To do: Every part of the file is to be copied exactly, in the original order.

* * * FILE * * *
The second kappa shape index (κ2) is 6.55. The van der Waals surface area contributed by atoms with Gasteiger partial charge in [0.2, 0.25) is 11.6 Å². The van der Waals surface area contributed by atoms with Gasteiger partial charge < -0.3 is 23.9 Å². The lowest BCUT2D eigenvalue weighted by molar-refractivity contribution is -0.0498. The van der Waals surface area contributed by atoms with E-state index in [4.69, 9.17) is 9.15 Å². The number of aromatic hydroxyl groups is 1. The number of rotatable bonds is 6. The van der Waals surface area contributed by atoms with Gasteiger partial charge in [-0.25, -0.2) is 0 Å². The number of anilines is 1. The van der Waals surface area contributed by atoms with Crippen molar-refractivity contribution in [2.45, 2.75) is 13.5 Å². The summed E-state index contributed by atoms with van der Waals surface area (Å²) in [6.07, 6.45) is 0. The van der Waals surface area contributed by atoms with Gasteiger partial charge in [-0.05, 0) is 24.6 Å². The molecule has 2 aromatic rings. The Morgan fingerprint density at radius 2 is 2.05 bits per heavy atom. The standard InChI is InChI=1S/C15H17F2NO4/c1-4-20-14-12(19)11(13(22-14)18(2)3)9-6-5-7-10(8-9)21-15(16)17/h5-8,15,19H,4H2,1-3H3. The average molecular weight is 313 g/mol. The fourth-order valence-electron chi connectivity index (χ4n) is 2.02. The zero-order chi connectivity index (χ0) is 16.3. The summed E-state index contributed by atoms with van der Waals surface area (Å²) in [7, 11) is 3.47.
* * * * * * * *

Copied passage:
The second kappa shape index (κ2) is 6.55. The van der Waals surface area contributed by atoms with Gasteiger partial charge in [0.2, 0.25) is 11.6 Å². The van der Waals surface area contributed by atoms with Gasteiger partial charge < -0.3 is 23.9 Å². The lowest BCUT2D eigenvalue weighted by molar-refractivity contribution is -0.0498. The van der Waals surface area contributed by atoms with E-state index in [4.69, 9.17) is 9.15 Å². The number of aromatic hydroxyl groups is 1. The number of rotatable bonds is 6. The van der Waals surface area contributed by atoms with Gasteiger partial charge in [-0.25, -0.2) is 0 Å². The number of anilines is 1. The van der Waals surface area contributed by atoms with Crippen molar-refractivity contribution in [2.45, 2.75) is 13.5 Å². The summed E-state index contributed by atoms with van der Waals surface area (Å²) in [6.07, 6.45) is 0. The van der Waals surface area contributed by atoms with Gasteiger partial charge in [-0.05, 0) is 24.6 Å². The molecule has 2 aromatic rings. The Morgan fingerprint density at radius 2 is 2.05 bits per heavy atom. The standard InChI is InChI=1S/C15H17F2NO4/c1-4-20-14-12(19)11(13(22-14)18(2)3)9-6-5-7-10(8-9)21-15(16)17/h5-8,15,19H,4H2,1-3H3. The average molecular weight is 313 g/mol. The fourth-order valence-electron chi connectivity index (χ4n) is 2.02. The zero-order chi connectivity index (χ0) is 16.3. The summed E-state index contributed by atoms with van der Waals surface area (Å²) in [7, 11) is 3.47.